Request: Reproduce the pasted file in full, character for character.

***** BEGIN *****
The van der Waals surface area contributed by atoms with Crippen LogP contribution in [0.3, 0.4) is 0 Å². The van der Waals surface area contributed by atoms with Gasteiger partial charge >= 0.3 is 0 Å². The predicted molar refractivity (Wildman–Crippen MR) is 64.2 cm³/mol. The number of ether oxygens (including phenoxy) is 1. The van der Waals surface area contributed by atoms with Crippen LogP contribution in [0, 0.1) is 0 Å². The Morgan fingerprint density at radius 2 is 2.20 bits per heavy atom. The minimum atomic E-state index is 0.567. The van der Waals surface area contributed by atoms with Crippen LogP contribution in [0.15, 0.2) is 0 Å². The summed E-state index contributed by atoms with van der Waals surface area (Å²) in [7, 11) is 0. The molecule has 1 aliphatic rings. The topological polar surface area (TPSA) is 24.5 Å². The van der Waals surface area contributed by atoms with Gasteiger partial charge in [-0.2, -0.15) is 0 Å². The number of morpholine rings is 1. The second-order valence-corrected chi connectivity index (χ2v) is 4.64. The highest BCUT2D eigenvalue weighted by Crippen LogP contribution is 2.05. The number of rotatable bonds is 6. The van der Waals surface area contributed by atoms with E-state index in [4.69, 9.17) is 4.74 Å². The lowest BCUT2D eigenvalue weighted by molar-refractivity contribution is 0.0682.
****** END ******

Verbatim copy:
The van der Waals surface area contributed by atoms with Crippen LogP contribution in [0.3, 0.4) is 0 Å². The van der Waals surface area contributed by atoms with Gasteiger partial charge >= 0.3 is 0 Å². The predicted molar refractivity (Wildman–Crippen MR) is 64.2 cm³/mol. The number of ether oxygens (including phenoxy) is 1. The van der Waals surface area contributed by atoms with Crippen LogP contribution in [0, 0.1) is 0 Å². The Morgan fingerprint density at radius 2 is 2.20 bits per heavy atom. The minimum atomic E-state index is 0.567. The van der Waals surface area contributed by atoms with Crippen LogP contribution in [0.15, 0.2) is 0 Å². The summed E-state index contributed by atoms with van der Waals surface area (Å²) in [7, 11) is 0. The molecule has 1 aliphatic rings. The topological polar surface area (TPSA) is 24.5 Å². The van der Waals surface area contributed by atoms with Gasteiger partial charge in [-0.2, -0.15) is 0 Å². The number of morpholine rings is 1. The second-order valence-corrected chi connectivity index (χ2v) is 4.64. The highest BCUT2D eigenvalue weighted by Crippen LogP contribution is 2.05. The number of rotatable bonds is 6. The van der Waals surface area contributed by atoms with E-state index in [4.69, 9.17) is 4.74 Å². The lowest BCUT2D eigenvalue weighted by molar-refractivity contribution is 0.0682.